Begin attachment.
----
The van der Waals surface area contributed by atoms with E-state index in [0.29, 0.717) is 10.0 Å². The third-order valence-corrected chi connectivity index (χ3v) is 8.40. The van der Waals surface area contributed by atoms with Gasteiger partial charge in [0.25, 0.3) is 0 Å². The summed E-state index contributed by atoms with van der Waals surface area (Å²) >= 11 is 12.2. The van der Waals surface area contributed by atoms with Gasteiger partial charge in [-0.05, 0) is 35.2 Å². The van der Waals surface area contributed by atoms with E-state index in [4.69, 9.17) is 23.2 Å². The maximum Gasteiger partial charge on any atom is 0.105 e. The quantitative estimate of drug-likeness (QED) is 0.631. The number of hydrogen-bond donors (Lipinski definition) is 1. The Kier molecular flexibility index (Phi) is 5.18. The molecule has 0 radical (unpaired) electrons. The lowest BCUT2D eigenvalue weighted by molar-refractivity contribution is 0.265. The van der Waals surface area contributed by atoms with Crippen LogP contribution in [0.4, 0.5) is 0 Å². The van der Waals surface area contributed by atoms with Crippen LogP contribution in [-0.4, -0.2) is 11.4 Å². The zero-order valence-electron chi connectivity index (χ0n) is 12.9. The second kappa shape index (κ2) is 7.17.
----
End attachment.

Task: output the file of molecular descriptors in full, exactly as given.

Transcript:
The van der Waals surface area contributed by atoms with E-state index in [0.29, 0.717) is 10.0 Å². The third-order valence-corrected chi connectivity index (χ3v) is 8.40. The van der Waals surface area contributed by atoms with Gasteiger partial charge in [0.25, 0.3) is 0 Å². The summed E-state index contributed by atoms with van der Waals surface area (Å²) >= 11 is 12.2. The van der Waals surface area contributed by atoms with Gasteiger partial charge in [-0.05, 0) is 35.2 Å². The van der Waals surface area contributed by atoms with E-state index in [4.69, 9.17) is 23.2 Å². The maximum Gasteiger partial charge on any atom is 0.105 e. The quantitative estimate of drug-likeness (QED) is 0.631. The number of hydrogen-bond donors (Lipinski definition) is 1. The Kier molecular flexibility index (Phi) is 5.18. The molecule has 0 radical (unpaired) electrons. The lowest BCUT2D eigenvalue weighted by molar-refractivity contribution is 0.265. The van der Waals surface area contributed by atoms with Crippen LogP contribution in [0.4, 0.5) is 0 Å². The van der Waals surface area contributed by atoms with Crippen LogP contribution in [-0.4, -0.2) is 11.4 Å². The zero-order valence-electron chi connectivity index (χ0n) is 12.9. The second kappa shape index (κ2) is 7.17.